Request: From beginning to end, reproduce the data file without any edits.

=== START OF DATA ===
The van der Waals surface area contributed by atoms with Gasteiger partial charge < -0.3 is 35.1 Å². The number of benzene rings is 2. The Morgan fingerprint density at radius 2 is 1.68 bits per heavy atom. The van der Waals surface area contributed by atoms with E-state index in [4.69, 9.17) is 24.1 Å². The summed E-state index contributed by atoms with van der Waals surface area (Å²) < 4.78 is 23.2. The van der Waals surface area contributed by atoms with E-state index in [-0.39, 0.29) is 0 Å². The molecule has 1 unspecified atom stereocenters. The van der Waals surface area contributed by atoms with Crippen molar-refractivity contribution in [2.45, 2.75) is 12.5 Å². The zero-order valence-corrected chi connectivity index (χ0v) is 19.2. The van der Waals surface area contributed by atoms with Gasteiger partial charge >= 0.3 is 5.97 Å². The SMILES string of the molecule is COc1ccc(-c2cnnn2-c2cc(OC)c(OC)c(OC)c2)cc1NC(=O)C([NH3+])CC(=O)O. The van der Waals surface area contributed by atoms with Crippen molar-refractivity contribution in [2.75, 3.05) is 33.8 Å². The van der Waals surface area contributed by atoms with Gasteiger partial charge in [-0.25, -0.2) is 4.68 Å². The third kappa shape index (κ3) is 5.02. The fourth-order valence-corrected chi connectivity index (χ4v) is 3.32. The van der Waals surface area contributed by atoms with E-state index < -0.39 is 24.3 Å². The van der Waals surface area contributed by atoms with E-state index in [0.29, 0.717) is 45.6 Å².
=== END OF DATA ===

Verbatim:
The van der Waals surface area contributed by atoms with Gasteiger partial charge < -0.3 is 35.1 Å². The number of benzene rings is 2. The Morgan fingerprint density at radius 2 is 1.68 bits per heavy atom. The van der Waals surface area contributed by atoms with E-state index in [4.69, 9.17) is 24.1 Å². The summed E-state index contributed by atoms with van der Waals surface area (Å²) < 4.78 is 23.2. The van der Waals surface area contributed by atoms with E-state index in [-0.39, 0.29) is 0 Å². The molecule has 1 unspecified atom stereocenters. The van der Waals surface area contributed by atoms with Crippen molar-refractivity contribution in [2.45, 2.75) is 12.5 Å². The zero-order valence-corrected chi connectivity index (χ0v) is 19.2. The van der Waals surface area contributed by atoms with Gasteiger partial charge >= 0.3 is 5.97 Å². The SMILES string of the molecule is COc1ccc(-c2cnnn2-c2cc(OC)c(OC)c(OC)c2)cc1NC(=O)C([NH3+])CC(=O)O. The van der Waals surface area contributed by atoms with Crippen molar-refractivity contribution in [2.75, 3.05) is 33.8 Å². The van der Waals surface area contributed by atoms with Gasteiger partial charge in [-0.25, -0.2) is 4.68 Å². The third kappa shape index (κ3) is 5.02. The fourth-order valence-corrected chi connectivity index (χ4v) is 3.32. The van der Waals surface area contributed by atoms with E-state index < -0.39 is 24.3 Å². The van der Waals surface area contributed by atoms with E-state index in [0.29, 0.717) is 45.6 Å².